Do monuments tell stories? Or is it simply that people who have stories buried deep down their souls can hear them like a symphony when they are in the presence of these monuments?
Whatever be the case, one must agree that not all the monuments echo the same story.
If Mandu has one, it is of sanguine love that had enough time and space to find a life of its own. Love that was realized. Love that could mature and find its manifestation.
And it has all the necessary ingredients: heights of mountains, mirrors of lakes, glory of vast structures, beauty of architecture, eternity of love story, common thread of music, and the historical lineage running several centuries back.
They say that Baz Bahadur was an ardent hunter. Once when he was on his hunting trip, he heard captivating music sung by a woman in the middle of vast wilderness – and that is how he found Roopmati, singing the praise of her revered river Narmada.
It took me right back into the times of Kadambari, the first Sanskrit novel by Banabhatt. In the novel, beautiful Mahashweta was found just like that by Chandrapeed who was out hunting. Kadambari spans three life-times of its characters.
I decide to contemplate before- and after-life later and begin to savor the symbols of love in one life of Roopmati-Baz Bahadur. For those short of time, the trip doesn’t permit leisurely roaming the town and randomly picking the sites. the first one to see is Reva Kund, made at the orders of Baz Bahadur, get water from Narmada. Roopmati was a great devotee of Narmada and she didn’t eat until she had first offered her prayers and done the Darshan of the river each day. She agreed to come to Mandu at the condition that her ritual continue unbroken, and Baz Bahadur delivered it.
Gentle slope takes one up the hill at the foot of which stands the palace of Baz Bahadur. For a moment you might lead yourself to believe that you were on your walk in Rome, because of the broad line-up of steps, the arches and the sharp angles of the walls that still stand. What will bring you back to Mandu are the Mughal shapes of Spade-like upper points of the arches. And you join Baz Bahadur once again.
Why does one seek out the era bygone? Why does one allow the charm of music to work like witchcraft? Why would a glance at ruins actually convey to one’s mind the image ‘as-if’ the ruin was in its prime time? I have no idea.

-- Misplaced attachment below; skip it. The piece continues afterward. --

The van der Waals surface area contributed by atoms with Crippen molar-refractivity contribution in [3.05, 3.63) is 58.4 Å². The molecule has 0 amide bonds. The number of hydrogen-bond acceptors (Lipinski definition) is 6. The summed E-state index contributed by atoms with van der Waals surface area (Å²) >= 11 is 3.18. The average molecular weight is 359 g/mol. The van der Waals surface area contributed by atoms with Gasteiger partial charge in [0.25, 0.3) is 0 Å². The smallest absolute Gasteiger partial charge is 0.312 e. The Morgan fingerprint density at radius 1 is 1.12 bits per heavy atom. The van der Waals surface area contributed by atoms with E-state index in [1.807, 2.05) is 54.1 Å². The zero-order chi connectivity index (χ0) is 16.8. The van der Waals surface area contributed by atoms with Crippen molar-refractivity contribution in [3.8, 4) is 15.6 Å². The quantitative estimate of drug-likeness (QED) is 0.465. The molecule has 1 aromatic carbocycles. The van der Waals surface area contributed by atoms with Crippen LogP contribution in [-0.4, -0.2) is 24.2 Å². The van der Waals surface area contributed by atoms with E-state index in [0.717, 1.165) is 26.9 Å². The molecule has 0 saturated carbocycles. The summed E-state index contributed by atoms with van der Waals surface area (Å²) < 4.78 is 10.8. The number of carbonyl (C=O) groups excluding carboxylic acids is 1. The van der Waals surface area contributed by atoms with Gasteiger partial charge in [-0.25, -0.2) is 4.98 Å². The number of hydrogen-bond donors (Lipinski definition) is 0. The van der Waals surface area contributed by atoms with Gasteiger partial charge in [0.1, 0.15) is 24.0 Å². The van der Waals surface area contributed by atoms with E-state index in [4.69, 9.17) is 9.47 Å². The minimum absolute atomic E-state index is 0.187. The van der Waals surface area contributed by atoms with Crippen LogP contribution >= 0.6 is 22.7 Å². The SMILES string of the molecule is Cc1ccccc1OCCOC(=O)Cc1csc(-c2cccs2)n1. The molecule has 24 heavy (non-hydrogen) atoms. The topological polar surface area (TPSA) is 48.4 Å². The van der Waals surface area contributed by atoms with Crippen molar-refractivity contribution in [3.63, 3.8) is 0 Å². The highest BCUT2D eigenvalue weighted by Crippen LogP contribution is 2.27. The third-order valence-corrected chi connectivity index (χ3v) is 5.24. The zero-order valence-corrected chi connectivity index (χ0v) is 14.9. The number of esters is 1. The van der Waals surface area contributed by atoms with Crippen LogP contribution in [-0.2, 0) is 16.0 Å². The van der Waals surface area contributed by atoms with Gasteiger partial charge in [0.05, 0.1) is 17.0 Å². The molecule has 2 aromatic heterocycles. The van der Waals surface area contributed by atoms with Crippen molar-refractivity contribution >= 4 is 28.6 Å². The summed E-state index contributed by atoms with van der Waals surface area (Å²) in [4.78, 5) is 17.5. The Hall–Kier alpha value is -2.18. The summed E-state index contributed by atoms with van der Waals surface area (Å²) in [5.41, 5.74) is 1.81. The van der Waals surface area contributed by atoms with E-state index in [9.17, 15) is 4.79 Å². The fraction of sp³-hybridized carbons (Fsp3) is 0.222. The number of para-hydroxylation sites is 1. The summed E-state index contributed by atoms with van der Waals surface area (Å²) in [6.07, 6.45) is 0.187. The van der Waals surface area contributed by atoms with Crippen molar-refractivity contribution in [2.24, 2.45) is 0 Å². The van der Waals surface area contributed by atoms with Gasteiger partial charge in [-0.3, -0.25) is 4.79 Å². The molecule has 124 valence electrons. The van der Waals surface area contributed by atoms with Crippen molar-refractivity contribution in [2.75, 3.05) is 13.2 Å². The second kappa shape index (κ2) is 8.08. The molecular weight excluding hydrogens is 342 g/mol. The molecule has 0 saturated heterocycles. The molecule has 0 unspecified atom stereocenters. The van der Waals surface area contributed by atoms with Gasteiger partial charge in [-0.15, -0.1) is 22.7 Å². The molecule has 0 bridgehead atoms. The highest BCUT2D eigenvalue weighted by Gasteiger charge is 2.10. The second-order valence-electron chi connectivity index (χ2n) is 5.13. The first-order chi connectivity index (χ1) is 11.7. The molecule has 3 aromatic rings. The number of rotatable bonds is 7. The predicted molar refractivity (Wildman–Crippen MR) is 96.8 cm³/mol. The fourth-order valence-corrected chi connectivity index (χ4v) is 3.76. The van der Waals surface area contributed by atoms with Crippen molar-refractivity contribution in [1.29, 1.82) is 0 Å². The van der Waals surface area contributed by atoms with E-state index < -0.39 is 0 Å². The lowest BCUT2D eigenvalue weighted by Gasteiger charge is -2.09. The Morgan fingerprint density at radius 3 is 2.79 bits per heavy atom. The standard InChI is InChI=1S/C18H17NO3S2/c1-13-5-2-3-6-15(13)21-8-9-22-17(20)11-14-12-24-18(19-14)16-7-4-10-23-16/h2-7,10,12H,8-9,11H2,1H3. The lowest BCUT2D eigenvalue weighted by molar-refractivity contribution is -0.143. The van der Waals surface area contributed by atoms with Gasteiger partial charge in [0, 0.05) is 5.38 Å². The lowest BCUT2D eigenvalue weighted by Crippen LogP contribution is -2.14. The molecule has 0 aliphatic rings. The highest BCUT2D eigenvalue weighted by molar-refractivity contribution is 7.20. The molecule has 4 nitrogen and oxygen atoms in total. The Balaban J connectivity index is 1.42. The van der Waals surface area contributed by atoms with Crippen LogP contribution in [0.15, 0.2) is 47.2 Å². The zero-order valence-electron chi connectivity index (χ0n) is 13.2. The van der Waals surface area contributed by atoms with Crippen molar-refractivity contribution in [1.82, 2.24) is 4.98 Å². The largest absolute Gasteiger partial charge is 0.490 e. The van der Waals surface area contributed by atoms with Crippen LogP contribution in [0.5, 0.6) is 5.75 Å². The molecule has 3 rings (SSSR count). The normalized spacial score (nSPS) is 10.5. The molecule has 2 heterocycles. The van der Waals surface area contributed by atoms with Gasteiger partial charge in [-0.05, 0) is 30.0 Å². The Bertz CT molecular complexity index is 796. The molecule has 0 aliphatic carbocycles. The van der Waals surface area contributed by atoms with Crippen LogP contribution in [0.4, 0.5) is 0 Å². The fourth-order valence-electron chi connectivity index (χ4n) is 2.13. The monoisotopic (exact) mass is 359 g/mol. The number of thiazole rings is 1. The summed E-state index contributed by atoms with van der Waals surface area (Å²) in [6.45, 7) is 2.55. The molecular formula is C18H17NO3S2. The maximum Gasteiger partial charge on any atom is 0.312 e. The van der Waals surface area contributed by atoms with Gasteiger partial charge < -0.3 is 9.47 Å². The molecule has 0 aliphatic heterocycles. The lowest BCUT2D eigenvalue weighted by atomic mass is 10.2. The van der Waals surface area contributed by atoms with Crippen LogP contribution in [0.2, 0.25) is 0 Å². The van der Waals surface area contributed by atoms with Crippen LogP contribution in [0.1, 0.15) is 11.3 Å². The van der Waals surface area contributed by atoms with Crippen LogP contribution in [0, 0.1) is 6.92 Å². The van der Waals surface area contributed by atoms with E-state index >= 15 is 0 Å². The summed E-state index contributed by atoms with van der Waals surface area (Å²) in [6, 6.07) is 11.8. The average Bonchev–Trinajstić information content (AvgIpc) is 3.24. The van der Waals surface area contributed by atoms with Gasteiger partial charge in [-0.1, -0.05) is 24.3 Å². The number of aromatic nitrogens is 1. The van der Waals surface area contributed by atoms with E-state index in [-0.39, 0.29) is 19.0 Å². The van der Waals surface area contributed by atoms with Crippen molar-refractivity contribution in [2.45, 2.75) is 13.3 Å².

One oddity of Mandu is its multitude of Baobab trees. I didn’t see any once I left Mandu, and our guide attributed it to one of the rulers of Mandu who introduced the tree there. According to him, Baobab is known as ‘Khorasani Imli” [lit. Tamarind from Khorasan].
But the trees look young compared to some of their African cousins. So I am not sure. I get distracted by its fruit, and chew on the powdery white, tangy flesh around the seeds.
One more element that Mandu is in love with is water. Palaces have numerous ponds and pools inside. These green gardens, enchanting Chhatris, and the water inside the palaces… this must have been the Mughals’ inspiration as they shaped Delhi.
… and then, here is the place where the mid-wives lived, with a hospital nearby. Messengers of high-placed people came on horses and shouted from this point. The call would be echoed, and there was no way the Dai could miss it. The story has it that the messenger would shout the address and the Dai would reach there – to deliver the bundle of joy.
The place has enchanting arches lined up in a constantly unfolding arches. One would lose the count of such series..
And there is sombre Nageshwar temple. You have to climb down the slope to come to the shrine. The Shiv-ling is located at a basement-level depth and a small spring sprinkles water all around it. I had no heart to take pictures there. You just feel at peace and chant whatever shlokas you remember. A tiny blade of tulsi comes up in a bed lined by stone.
Before I realise it, it is late afternoon, and there is so much to savor. I forget photography and just drink all of it in. I promise myself one more visit – may be two days net.. and hurry back.